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Lew: Washington is not “irrevocably broken,” bipartisanship possible

Jack Lew

Jack Lew

Jack Lew, who has been nominated by President Obama to lead the U.S. Treasury, said before the Senate Banking Committee this week that he disagreed with the idea that Washington bipartisanship is no longer possible.

“I have reached across the aisle to forge honorable compromises my entire professional life,” Lew said. “I have been involved in almost every major bipartisan budget agreement over the last 30 years…And I can honestly say that the things that divide Washington right now are not as insurmountable as they might look. The truth is, we all share the same goals. We want an economy that is expanding. We want a private sector that is robust. We want a vibrant job market that gives anybody who works hard the chance to get ahead. We want a financial system that helps families save and channels investment to support innovation and entrepreneurs. We want a strong housing market. We want a global economy that is prosperous, inclusive and secure. We want a vigorous manufacturing base and a level playing field for American companies. And we want a government that lives within its means.”

Lew previously served as the director of the Office of Management and Budget under former president Bill Clinton in the 1990s and oversaw three budget surpluses. From 1979 to 1987, he served as a principal domestic policy advisor to former House Speaker Thomas P. O’Neill, Jr., and as liaison to the Greenspan Commission, which was responsible for bipartisan Social Security reforms.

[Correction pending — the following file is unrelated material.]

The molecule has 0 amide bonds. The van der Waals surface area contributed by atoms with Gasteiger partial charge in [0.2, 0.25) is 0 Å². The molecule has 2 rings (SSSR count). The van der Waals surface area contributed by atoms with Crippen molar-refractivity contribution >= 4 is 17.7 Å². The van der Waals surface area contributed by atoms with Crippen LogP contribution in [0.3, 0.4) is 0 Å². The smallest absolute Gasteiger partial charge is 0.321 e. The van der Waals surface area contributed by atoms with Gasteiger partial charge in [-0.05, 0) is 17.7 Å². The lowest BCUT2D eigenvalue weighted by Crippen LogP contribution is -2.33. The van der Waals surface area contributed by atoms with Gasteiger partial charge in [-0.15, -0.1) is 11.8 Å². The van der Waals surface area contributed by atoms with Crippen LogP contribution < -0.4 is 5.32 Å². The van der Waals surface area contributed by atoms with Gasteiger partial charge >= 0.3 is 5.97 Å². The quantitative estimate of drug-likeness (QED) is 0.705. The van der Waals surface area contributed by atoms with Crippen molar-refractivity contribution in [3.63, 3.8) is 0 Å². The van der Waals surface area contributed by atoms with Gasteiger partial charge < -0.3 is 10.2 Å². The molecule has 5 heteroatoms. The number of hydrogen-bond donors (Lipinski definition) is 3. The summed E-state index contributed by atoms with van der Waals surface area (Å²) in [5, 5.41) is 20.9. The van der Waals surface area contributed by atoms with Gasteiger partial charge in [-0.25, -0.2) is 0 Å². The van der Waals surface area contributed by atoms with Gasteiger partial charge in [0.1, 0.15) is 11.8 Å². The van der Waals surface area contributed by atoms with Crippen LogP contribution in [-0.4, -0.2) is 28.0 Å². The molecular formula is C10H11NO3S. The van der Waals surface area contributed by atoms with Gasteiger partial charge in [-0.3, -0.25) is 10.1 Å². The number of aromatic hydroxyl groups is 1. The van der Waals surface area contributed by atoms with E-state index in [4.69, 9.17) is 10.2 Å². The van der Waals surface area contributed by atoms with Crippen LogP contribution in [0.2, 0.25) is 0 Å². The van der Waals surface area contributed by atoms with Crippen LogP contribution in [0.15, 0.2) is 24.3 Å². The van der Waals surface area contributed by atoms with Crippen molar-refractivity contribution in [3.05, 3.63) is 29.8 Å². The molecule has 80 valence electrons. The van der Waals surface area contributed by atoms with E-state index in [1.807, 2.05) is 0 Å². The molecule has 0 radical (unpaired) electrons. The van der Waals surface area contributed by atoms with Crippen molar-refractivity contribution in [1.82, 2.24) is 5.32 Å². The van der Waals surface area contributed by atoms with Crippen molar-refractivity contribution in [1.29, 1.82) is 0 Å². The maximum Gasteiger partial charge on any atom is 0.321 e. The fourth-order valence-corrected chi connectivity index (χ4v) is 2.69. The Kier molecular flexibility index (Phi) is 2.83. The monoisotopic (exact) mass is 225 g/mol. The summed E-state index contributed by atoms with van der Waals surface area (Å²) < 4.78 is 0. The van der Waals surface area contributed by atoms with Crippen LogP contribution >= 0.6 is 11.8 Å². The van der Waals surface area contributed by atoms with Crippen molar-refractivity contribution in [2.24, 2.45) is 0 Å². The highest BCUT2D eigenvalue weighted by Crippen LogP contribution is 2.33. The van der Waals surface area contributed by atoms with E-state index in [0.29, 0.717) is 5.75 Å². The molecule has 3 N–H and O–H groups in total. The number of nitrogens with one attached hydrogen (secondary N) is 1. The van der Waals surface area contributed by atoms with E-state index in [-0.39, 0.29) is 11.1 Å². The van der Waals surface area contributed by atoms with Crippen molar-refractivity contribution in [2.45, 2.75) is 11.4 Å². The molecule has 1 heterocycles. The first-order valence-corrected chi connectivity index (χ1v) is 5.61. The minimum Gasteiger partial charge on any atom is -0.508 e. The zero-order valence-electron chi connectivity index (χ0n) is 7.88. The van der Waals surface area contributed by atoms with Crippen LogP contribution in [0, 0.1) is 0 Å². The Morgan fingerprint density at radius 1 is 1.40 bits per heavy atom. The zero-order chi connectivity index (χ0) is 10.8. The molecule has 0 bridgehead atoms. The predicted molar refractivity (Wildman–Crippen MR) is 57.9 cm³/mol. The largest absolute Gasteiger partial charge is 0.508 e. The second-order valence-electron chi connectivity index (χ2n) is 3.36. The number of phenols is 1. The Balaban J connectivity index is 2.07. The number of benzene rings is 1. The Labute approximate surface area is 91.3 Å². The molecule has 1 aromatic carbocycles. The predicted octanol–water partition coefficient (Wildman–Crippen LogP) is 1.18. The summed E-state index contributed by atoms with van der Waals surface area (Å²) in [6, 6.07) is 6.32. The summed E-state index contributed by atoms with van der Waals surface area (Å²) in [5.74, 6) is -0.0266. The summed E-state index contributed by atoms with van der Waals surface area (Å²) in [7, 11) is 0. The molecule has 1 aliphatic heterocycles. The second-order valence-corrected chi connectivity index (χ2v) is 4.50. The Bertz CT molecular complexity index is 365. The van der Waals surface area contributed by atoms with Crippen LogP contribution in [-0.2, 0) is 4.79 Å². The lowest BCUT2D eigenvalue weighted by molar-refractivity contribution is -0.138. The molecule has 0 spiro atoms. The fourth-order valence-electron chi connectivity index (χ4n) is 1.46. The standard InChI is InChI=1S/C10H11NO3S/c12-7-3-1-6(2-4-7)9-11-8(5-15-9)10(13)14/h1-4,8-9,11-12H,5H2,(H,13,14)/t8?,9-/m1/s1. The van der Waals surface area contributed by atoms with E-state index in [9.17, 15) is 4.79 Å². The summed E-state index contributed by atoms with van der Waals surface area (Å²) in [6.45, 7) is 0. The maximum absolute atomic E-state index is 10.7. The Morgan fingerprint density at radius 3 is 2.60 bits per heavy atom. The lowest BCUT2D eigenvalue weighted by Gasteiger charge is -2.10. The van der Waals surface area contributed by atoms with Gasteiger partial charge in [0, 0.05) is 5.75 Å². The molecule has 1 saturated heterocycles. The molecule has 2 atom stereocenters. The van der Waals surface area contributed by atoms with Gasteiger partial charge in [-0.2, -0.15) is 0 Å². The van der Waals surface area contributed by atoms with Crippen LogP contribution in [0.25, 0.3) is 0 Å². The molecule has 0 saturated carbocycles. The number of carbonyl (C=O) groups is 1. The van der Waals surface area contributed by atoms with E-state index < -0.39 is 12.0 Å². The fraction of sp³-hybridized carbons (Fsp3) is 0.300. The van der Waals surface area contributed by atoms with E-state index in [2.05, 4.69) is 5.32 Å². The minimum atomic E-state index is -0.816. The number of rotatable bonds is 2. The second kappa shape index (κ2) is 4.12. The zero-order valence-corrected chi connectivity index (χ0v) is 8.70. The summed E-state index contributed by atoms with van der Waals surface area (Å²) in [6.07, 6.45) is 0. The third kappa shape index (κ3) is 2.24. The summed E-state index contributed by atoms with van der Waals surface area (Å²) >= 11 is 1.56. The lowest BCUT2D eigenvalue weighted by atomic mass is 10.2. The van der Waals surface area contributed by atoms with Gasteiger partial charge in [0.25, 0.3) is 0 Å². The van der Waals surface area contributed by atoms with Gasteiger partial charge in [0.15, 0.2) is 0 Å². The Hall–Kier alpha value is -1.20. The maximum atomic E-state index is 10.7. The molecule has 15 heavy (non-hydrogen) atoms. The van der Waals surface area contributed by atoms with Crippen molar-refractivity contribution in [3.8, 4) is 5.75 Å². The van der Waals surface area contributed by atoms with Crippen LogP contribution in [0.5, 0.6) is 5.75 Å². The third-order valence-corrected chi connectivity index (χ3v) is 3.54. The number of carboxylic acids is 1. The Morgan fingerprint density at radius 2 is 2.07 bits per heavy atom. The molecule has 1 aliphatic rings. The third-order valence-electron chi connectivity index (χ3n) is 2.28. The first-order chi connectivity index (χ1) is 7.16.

Lew said that the nation’s top priorities are to bring American manufacturing back to U.S. shores, reform the tax system to ensure the growth of American businesses, implement financial reform to strengthen the U.S. financial system and work with global partners to promote global economic stability.

“At the same time, we must put our nation back on a path of fiscal sustainability,” Lew said. “Over the past two years, we have locked in $2.5 trillion in deficit reduction through spending cuts and revenue increases. And we can do even more to shrink the deficit over the next decade through a balanced mix of spending reductions and tax reforms and sensible reforms to Medicare that will help the program stay sound in the future…It is going to take a lot of hard work to achieve these goals. We have plenty of obstacles ahead. But when I think of what our nation has been able to achieve since our founding, I have no doubt that we will work together to find solutions to today’s challenges.”

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